Owens contends that much of the problem with Fettweis’s essay is attributable to the methodology of international relations itself. The study of international relations, like most of the other social sciences, is dominated by positivism, which by emphasizing quantification and measurement, tends toward a reductivism that ignores if it does not exclude much of value. After all, to paraphrase an adage attributed to Einstein, not everything that is important can be quantified, and not everything that can be quantified is important. Many of the misunderstandings associated with “geopolitics” arise from the fact that the term itself is heterogeneous: it has been used to mean everything from geographic determinism, to the spatial dimension of political inquiry, to merely an analytical way of thinking. Properly understood, however, it means a normative-strategic doctrine: geopolitics is descriptive in that it helps us understand the world as a whole, and prescriptive in that it suggests strategic courses of action.
Owens agrees with Fettweis’ assertion that geopolitics is very much a part of the Realist tradition. Indeed, it can be understood as the description of the spatial aspects of power politics, as modified by technology and economics, and their strategic implications—realpolitik manifest in geographic space. Geopolitics does indeed make certain claims: there is an international pecking order, determined by who has power and who does not; power is rooted in the physical nature of the world itself; the power of the modern state has some relation to the territory that it occupies, controls, or influences; resources and strategic potential, the sources of state power, are unequally distributed worldwide; and power is ephemeral—possession is no guarantee of its permanent retention, and therefore states must take steps to ensure its retention.
Contrary to Fettweis’s views, technology and economics are not extraneous to geopolitical analysis. Indeed, they are integral to geopolitics, according to Owens. The shift in ship propulsion from sail to coal to oil to nuclear power significantly changed the geopolitical landscape, as did the railroad and the development of air power. Some analysts suggested that nuclear weapons spelled the end of geopolitics; some make that claim now on behalf of information technology and cyberspace. However, while technological advances can alter the importance of the geographic determinants of policy and strategy, they do not negate it. The same is true of economic development; the infusion of capital may modify but not negate the importance of a particular geographic space.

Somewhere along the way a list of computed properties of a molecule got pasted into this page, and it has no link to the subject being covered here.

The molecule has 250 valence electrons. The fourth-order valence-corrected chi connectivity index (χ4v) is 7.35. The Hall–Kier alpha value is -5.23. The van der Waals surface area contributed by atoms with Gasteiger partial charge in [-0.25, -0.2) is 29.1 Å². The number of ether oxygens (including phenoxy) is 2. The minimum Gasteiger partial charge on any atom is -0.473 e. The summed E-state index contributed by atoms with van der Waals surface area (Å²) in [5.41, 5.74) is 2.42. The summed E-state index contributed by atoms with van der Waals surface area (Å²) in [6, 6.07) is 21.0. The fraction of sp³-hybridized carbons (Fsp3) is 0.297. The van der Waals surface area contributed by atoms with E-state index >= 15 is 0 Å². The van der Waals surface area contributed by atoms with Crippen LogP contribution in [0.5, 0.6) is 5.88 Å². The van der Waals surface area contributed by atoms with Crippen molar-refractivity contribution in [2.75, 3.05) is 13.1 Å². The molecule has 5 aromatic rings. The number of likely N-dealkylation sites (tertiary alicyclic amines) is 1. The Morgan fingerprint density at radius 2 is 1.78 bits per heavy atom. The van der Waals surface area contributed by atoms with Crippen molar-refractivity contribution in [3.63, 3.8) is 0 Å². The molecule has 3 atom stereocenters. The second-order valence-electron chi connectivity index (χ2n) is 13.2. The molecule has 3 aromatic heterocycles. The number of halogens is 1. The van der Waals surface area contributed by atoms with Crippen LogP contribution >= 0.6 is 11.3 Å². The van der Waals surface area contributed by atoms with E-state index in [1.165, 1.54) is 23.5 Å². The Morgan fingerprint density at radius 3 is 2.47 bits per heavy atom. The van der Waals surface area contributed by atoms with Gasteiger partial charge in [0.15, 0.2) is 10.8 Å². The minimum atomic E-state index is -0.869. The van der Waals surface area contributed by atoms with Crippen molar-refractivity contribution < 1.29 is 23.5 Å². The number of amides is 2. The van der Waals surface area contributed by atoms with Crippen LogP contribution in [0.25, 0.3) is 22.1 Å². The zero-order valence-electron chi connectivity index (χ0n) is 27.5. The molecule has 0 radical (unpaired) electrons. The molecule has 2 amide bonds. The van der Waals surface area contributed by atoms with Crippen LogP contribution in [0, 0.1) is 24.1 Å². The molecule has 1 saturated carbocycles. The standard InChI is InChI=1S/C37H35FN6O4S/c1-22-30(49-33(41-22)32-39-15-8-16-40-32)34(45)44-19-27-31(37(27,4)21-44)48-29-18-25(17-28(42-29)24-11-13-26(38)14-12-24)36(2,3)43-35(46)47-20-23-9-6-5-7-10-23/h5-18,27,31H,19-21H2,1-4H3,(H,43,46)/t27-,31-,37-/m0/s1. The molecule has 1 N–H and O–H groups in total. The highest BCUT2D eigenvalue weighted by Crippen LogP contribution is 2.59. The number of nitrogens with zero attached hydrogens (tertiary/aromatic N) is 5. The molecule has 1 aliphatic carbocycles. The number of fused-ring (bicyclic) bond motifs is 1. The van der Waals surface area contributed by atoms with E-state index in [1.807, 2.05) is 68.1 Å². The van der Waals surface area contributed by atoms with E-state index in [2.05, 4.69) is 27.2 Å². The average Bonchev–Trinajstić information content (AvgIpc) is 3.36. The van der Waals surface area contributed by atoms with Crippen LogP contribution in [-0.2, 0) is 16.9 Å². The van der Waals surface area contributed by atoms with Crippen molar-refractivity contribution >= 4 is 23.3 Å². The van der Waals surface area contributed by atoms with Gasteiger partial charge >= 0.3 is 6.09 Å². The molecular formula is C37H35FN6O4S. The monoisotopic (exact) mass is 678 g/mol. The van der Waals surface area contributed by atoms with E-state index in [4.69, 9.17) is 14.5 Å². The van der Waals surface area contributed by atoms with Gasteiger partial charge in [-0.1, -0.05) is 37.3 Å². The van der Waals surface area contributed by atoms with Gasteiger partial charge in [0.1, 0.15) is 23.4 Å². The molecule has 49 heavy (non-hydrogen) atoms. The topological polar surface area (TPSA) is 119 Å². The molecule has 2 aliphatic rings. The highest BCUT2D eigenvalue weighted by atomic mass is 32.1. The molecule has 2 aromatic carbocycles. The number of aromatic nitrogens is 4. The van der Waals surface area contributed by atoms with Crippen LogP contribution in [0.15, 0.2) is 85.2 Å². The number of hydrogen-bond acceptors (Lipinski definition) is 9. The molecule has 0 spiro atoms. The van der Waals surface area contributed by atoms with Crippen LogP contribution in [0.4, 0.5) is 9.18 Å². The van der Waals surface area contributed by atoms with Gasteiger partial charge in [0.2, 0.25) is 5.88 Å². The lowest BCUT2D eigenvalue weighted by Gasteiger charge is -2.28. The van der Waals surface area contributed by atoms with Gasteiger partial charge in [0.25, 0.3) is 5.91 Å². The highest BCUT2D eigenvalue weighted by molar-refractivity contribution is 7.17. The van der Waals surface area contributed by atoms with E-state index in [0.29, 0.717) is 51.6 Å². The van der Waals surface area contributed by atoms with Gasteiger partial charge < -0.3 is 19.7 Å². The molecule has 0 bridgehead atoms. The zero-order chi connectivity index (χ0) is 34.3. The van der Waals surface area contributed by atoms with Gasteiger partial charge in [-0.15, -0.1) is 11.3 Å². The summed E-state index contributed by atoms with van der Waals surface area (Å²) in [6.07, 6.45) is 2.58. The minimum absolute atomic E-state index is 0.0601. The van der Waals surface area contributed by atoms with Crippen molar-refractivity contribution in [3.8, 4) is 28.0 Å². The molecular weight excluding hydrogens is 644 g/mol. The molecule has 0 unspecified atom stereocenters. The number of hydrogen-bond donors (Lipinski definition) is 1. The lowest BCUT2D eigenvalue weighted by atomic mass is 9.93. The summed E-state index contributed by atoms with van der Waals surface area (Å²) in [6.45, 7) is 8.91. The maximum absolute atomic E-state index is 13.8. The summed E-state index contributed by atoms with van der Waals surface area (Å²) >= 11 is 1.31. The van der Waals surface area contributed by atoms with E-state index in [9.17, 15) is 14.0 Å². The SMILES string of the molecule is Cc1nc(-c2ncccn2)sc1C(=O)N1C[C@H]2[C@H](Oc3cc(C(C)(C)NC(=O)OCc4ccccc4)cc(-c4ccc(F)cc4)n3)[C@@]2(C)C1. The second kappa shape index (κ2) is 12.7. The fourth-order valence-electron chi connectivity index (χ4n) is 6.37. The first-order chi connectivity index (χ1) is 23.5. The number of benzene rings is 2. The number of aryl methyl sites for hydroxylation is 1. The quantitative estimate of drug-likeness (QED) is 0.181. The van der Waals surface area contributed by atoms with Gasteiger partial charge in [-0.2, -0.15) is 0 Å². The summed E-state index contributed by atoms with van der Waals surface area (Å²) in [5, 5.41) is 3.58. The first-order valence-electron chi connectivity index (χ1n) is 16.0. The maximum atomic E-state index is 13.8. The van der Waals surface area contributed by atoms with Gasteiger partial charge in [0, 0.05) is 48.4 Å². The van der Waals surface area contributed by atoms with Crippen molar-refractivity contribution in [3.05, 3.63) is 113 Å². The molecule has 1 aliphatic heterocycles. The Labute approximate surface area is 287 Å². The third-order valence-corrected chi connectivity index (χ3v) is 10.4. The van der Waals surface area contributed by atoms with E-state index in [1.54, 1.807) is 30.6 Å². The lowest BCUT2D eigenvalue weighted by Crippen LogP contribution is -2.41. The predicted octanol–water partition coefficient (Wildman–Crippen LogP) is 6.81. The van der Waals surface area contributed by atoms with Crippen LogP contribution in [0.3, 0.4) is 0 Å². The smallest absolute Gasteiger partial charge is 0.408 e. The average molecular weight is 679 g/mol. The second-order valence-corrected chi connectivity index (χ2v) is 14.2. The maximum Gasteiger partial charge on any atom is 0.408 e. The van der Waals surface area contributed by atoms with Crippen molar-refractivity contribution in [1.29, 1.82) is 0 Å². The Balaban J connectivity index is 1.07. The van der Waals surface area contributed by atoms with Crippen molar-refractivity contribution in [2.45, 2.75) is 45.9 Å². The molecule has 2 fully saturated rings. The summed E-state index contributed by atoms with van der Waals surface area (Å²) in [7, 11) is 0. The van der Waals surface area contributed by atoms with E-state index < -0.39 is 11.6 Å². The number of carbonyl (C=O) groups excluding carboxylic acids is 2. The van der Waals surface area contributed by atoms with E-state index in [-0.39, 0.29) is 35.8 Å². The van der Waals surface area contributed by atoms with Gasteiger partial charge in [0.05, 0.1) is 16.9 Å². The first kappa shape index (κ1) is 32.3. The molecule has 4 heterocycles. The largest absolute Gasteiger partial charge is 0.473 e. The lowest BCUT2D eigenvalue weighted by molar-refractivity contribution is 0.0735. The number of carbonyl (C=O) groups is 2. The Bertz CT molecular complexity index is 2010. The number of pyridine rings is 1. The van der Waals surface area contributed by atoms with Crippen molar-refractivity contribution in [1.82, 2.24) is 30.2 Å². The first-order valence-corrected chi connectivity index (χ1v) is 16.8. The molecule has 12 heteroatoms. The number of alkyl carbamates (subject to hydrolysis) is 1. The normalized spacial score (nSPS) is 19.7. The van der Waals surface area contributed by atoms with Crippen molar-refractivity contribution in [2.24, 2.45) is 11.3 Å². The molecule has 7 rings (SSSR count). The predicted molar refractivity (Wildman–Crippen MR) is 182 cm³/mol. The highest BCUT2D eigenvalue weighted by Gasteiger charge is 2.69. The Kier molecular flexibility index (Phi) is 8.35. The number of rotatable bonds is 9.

Napoleon defined strategy as the art of using time and space. His focus was the operational level of war, but his definition applies as well to the level of grand strategy. Geopolitics provides the link between geography and strategy. Geopolitics is based on the undeniable fact that all international politics, running the gamut from peace to war, takes place in time and space, in particular geographical settings and environments. It then seeks to establish the links and causal relationships between geographical space and international political power, for the purpose of devising specific strategic prescriptions.
Owens denies that geopolitics reflects geographic determinism; but it is based on the assumption that geography defines limits and opportunities in international politics. States can realize their geopolitical opportunities or become the victims of their geopolitical situation. One purpose of grand strategy is to exploit one’s own geographical attributes and an adversary’s geographical vulnerabilities. Geopolitics is dynamic, not static. It reflects international realities and the global constellation of power arising from the interaction of geography on the one hand and technology and economic development on the other. Technology and the infusion of capital can modify, though not negate, the strategic importance of a particular geographic space.
Finally, Owens concludes, geopolitics clarifies the range of strategic choices, providing a guide for achieving strategic efficiency. While it places particular stress on geographic space as a critically important strategic factor and source of power, it recognizes that geography is only a part of the totality of global phenomena.